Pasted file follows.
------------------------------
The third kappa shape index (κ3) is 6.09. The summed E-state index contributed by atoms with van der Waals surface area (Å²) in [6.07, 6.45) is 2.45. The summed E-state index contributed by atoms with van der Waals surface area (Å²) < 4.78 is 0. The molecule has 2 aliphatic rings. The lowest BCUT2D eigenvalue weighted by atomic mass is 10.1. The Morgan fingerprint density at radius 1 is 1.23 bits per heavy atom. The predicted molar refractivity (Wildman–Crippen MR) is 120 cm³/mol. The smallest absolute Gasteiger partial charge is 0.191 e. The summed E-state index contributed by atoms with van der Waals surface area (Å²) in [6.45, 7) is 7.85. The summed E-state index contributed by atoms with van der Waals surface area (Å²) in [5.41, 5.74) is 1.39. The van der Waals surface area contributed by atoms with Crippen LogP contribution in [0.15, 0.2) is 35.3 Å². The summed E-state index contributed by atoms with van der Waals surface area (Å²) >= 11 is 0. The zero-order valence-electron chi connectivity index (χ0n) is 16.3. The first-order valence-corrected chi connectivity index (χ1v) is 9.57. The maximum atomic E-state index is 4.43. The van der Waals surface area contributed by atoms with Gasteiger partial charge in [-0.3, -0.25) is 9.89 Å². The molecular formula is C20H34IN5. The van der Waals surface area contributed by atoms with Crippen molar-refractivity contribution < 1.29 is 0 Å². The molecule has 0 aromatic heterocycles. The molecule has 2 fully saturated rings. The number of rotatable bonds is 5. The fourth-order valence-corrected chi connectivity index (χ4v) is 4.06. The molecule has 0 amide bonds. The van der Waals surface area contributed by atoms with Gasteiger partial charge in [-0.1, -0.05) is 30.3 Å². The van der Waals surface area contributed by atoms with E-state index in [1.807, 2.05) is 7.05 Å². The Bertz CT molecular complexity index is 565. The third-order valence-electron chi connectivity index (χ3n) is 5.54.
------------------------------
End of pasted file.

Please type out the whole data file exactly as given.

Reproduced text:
The third kappa shape index (κ3) is 6.09. The summed E-state index contributed by atoms with van der Waals surface area (Å²) in [6.07, 6.45) is 2.45. The summed E-state index contributed by atoms with van der Waals surface area (Å²) < 4.78 is 0. The molecule has 2 aliphatic rings. The lowest BCUT2D eigenvalue weighted by atomic mass is 10.1. The Morgan fingerprint density at radius 1 is 1.23 bits per heavy atom. The predicted molar refractivity (Wildman–Crippen MR) is 120 cm³/mol. The smallest absolute Gasteiger partial charge is 0.191 e. The summed E-state index contributed by atoms with van der Waals surface area (Å²) in [6.45, 7) is 7.85. The summed E-state index contributed by atoms with van der Waals surface area (Å²) in [5.41, 5.74) is 1.39. The van der Waals surface area contributed by atoms with Crippen LogP contribution in [0.15, 0.2) is 35.3 Å². The summed E-state index contributed by atoms with van der Waals surface area (Å²) >= 11 is 0. The zero-order valence-electron chi connectivity index (χ0n) is 16.3. The first-order valence-corrected chi connectivity index (χ1v) is 9.57. The maximum atomic E-state index is 4.43. The van der Waals surface area contributed by atoms with Gasteiger partial charge in [-0.3, -0.25) is 9.89 Å². The molecular formula is C20H34IN5. The van der Waals surface area contributed by atoms with Crippen molar-refractivity contribution < 1.29 is 0 Å². The molecule has 0 aromatic heterocycles. The molecule has 2 fully saturated rings. The number of rotatable bonds is 5. The fourth-order valence-corrected chi connectivity index (χ4v) is 4.06. The molecule has 0 amide bonds. The van der Waals surface area contributed by atoms with Gasteiger partial charge in [-0.1, -0.05) is 30.3 Å². The van der Waals surface area contributed by atoms with E-state index in [1.807, 2.05) is 7.05 Å². The Bertz CT molecular complexity index is 565. The third-order valence-electron chi connectivity index (χ3n) is 5.54.